A bill has been introduced in the U.S. House of Representatives that would require the FAA to go through the rulemaking process before implementing new policies regarding sleep disorders.
The bill was created in response to a surprise FAA policy change that would require pilots with a body mass index (BMI) over 40 to be tested for obstructive sleep apnea by a board-certified sleep specialist.
Pilots diagnosed with the disorder would have to be treated before being allowed to fly. Over time, the policy would expand to include testing for pilots with lower BMIs.
“We are grateful to our friends in Congress who stepped forward to offer this legislation,” said Mark Baker, president of the Aircraft Owners and Pilots Association. “The policy change is arbitrary and capricious and doesn’t make sense given the data.”
A detailed review of a decade’s worth of fatal general aviation accidents found no cases in which sleep apnea was a causal or contributing factor, but AOPA estimates the expanded testing policy could cost pilots between $99 million and $347 million in medical fees alone. The policy would also have added significantly to the 55,000-case backlog of special issuance medicals awaiting FAA attention.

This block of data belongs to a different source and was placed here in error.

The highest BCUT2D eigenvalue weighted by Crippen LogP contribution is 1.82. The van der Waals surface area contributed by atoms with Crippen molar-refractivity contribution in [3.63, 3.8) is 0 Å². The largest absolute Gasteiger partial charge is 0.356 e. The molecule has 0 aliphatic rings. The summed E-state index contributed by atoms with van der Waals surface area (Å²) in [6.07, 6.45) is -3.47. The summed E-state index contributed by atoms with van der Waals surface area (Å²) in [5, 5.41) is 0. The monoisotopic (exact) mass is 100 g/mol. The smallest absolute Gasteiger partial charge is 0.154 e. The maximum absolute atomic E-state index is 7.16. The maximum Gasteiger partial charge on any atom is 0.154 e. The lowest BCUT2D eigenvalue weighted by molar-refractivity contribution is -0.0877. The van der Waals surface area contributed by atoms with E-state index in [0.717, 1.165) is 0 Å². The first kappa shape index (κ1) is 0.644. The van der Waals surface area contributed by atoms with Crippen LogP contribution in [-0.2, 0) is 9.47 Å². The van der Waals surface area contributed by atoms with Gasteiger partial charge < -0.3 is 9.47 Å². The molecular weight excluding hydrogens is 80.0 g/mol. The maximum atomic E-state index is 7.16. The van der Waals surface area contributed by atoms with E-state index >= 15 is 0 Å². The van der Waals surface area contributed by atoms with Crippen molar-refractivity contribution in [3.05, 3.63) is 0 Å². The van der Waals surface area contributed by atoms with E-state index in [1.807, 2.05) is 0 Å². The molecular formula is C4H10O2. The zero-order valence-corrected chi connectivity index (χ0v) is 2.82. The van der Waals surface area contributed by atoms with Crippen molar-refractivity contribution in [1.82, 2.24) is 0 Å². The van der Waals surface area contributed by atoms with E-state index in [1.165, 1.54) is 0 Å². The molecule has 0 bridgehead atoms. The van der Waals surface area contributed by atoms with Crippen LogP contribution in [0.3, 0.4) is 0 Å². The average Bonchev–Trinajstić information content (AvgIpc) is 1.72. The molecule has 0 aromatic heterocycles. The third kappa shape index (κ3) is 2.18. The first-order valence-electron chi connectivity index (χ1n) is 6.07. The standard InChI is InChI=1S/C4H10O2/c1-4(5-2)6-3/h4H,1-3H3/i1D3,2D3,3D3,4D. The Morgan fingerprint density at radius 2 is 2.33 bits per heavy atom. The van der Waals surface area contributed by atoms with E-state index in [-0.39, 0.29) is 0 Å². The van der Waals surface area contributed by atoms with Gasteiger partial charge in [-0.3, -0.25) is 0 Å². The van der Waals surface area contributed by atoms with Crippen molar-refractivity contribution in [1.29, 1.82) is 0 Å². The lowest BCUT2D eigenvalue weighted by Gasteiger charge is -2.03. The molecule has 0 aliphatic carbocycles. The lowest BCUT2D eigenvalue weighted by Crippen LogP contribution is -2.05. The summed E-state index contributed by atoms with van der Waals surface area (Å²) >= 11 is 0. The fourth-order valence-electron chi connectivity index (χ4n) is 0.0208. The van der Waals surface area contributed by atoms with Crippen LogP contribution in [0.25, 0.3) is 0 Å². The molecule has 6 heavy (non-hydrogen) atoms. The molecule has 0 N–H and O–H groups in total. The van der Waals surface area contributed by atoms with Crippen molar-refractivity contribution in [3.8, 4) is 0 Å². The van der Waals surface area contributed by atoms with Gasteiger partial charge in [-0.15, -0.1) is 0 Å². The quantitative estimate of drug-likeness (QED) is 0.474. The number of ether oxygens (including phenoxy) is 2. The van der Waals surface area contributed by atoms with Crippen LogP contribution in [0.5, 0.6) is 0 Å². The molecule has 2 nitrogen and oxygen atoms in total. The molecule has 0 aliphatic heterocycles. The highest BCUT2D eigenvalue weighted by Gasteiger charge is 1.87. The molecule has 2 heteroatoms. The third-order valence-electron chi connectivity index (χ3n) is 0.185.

The measure is sponsored by Rep. Frank LoBiondo (R-New Jersey), Chairman of the House Aviation Subcommittee; Rep. Rick Larsen (D-Washington), Ranking Member of the Aviation Subcommittee; Rep. Sam Graves (R-Missouri), co-chair of the House General Aviation Caucus; Rep. Dan Lipinski (D-Illinois); Rep. Larry Bucshon (R-Indiana); Rep. Richard Hudson (R-North Carolina); and Rep. Pat Meehan (R-Pennsylvania). All are members of the House General Aviation Caucus.
The legislation would “ensure that any new or revised requirement providing for the screening, testing, or treatment of an airman or an air traffic controller for a sleep disorder is adopted pursuant to a rulemaking proceeding.”
AOPA sent a letter to the FAA administrator on Wednesday insisting that the agency withdraw the policy or subject it to the rulemaking process, which includes an opportunity for public comment. AOPA has argued that the proposed policy change bypassed the rulemaking process, overlooked potentially more effective solutions, provided no clear safety benefit and imposed unjustified costs on the user community.